Attack in India's Punjab ends with 10 deaths

2015-07-28 10:01
Indian police stand guard during an operation against militants who attacked a police station in Dinanagar. (Narinder Nanu, AFP)

Indian police stand guard during an operation against militants who attacked a police station in Dinanagar. (Narinder Nanu, AFP)

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Dinanagar - Indian security forces have overcome an assault on a bus and a police station in Punjab, ending a 12-hour gun battle that left at least 10 people dead, including the attackers.

The Indian home ministry said on Monday police killed three unidentified attackers who had pulled up at the police complex in Dinanagar, in Gurdaspur district, and opened fire with automatic weapons.

Three policemen and three civilians were among the dead.

Narendra Modi, Indian prime minister, and his senior ministers have not made detailed statements on the attack.


Report: Attack puts India-Pakistan cricket series in jeopardy


Meanwhile, the Pakistani government has condemned the incident, amid accusations by Indian officials that the attackers crossed the border from Pakistan.

"Pakistan reiterates its condemnation of terrorism in all its forms and manifestations," the statement said.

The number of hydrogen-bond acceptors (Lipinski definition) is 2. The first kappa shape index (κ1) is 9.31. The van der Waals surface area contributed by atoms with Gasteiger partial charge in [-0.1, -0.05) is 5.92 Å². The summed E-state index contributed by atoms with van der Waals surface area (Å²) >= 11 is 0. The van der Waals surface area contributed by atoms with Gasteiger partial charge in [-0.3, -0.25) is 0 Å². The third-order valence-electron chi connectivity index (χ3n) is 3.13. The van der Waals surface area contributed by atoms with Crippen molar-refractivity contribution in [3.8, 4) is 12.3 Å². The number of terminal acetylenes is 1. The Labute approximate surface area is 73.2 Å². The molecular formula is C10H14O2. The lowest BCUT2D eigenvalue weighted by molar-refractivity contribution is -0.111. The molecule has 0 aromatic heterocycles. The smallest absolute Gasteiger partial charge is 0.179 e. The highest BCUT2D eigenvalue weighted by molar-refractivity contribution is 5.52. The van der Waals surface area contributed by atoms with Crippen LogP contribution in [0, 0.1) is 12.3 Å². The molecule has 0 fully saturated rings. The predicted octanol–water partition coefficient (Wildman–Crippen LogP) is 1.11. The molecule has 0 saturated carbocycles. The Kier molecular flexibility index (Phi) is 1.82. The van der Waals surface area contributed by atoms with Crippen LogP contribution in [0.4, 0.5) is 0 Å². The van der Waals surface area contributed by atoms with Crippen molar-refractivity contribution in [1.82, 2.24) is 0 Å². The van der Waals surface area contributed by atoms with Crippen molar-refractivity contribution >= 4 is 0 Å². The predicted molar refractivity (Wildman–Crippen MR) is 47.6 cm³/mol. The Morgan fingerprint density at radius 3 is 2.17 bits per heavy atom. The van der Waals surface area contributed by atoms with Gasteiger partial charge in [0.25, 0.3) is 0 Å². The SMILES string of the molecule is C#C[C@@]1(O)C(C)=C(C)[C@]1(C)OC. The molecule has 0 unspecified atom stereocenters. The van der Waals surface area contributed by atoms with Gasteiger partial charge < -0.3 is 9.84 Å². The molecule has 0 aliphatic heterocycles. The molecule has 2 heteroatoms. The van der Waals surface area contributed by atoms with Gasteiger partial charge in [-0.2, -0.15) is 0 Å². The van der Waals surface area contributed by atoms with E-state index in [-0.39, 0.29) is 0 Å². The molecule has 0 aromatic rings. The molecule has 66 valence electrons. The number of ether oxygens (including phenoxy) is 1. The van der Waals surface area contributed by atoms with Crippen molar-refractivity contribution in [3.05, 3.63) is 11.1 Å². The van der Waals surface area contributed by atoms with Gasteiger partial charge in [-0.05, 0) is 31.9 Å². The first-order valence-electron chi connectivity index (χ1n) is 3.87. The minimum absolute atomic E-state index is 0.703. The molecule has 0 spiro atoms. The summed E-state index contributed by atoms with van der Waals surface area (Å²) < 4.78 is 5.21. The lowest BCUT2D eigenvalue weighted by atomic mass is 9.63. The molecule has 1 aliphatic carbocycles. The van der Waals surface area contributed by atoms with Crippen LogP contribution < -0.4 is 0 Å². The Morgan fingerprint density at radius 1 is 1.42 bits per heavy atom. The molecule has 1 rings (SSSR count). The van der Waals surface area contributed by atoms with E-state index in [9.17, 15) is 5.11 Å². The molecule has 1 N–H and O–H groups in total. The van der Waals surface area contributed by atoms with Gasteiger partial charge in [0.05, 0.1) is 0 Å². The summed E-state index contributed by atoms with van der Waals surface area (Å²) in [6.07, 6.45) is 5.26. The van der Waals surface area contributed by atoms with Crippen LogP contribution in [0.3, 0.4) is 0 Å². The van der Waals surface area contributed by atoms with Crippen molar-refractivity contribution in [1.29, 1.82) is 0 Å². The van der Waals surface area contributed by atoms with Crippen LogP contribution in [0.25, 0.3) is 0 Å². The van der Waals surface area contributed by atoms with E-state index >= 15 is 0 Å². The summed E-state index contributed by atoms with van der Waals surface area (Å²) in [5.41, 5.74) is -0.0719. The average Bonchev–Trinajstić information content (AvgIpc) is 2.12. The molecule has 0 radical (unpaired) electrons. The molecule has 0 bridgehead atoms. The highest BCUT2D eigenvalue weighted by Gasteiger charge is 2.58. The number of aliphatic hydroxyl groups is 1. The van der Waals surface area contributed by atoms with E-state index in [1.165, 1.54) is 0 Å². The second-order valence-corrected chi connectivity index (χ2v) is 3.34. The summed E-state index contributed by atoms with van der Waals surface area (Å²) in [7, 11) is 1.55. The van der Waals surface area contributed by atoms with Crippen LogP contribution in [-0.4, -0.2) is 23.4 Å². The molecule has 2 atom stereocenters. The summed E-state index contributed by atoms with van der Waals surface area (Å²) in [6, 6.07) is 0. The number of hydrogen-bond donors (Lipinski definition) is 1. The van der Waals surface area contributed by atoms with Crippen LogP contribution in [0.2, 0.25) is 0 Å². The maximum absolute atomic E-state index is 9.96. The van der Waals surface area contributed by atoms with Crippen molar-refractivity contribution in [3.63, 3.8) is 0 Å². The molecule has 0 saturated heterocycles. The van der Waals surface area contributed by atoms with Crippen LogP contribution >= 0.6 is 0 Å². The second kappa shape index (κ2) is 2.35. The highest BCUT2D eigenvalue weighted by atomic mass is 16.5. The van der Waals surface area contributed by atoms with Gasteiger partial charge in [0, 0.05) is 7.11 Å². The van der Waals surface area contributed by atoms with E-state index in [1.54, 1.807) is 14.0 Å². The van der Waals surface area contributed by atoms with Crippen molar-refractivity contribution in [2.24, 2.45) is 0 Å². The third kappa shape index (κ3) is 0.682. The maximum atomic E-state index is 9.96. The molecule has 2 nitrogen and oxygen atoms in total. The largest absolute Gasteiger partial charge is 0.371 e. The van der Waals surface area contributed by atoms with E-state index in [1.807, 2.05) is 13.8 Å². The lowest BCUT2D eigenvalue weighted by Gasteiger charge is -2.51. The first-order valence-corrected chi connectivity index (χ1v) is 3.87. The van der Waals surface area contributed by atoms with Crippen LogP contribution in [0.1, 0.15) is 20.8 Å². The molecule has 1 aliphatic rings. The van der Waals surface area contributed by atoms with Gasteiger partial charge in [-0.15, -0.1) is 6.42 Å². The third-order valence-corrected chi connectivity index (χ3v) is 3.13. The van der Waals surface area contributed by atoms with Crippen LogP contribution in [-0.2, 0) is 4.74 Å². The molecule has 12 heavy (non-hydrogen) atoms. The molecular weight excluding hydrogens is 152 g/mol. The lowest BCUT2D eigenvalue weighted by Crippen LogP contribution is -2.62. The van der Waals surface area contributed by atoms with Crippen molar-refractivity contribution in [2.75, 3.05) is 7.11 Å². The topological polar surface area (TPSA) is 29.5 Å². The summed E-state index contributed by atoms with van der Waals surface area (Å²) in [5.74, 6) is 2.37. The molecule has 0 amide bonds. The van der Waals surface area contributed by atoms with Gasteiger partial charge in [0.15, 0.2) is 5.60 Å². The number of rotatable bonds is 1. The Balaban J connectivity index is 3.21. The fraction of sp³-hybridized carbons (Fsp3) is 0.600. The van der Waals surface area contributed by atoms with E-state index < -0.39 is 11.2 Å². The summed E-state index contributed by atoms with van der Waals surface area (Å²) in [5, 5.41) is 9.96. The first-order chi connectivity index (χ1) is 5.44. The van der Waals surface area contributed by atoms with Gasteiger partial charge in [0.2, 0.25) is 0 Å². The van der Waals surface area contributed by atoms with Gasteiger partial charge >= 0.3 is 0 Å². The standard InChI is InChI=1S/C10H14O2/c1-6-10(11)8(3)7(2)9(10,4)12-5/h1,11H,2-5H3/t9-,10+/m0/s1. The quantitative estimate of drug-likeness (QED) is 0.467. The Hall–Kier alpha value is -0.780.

"We extend heartfelt sympathies and condolences to the government and people of India."

The incident comes just weeks after Modi and his Pakistani counterpart Nawaz Sharif spoke for about an hour during a summit in Russia, raising hopes of an improvement in diplomatic relations.

Any proof of links between Pakistan and the attackers would be sure to increase tensions between the neighbours.

Al Jazeera's Nidhi Dutt, reporting from New Delhi, said the attackers were wearing Indian army uniforms.

"The gunmen crossed over from a border region between India and Pakistan in the Jammu region," she said.

It remained unclear who was behind the assault.

Increased security

Rajnath Singh, India's home minister, said he had ordered increased security on the border with Pakistan after the incident.

"This militancy is a national problem, not a state problem, so it needs to be tackled with a national policy," Singh said.

"If prior intelligence input had been given, they should have properly sealed the borders."

The attack is one of the worst in Punjab since the 1990s when the state was reeling under a Sikh insurgency over the demand for an independent Khalistan that peaked after the assassination of Indira Gandhi, the Indian prime minister, at the hands of her Sikh bodyguards in 1984.

Attacks on security installations by fighters dressed as soldiers or police are common in the northern Jammu region, but Monday’s was the first such assault in Punjab in 13 years, according to data from the South Asia Terrorism Portal.

Read more on:    india  |  security

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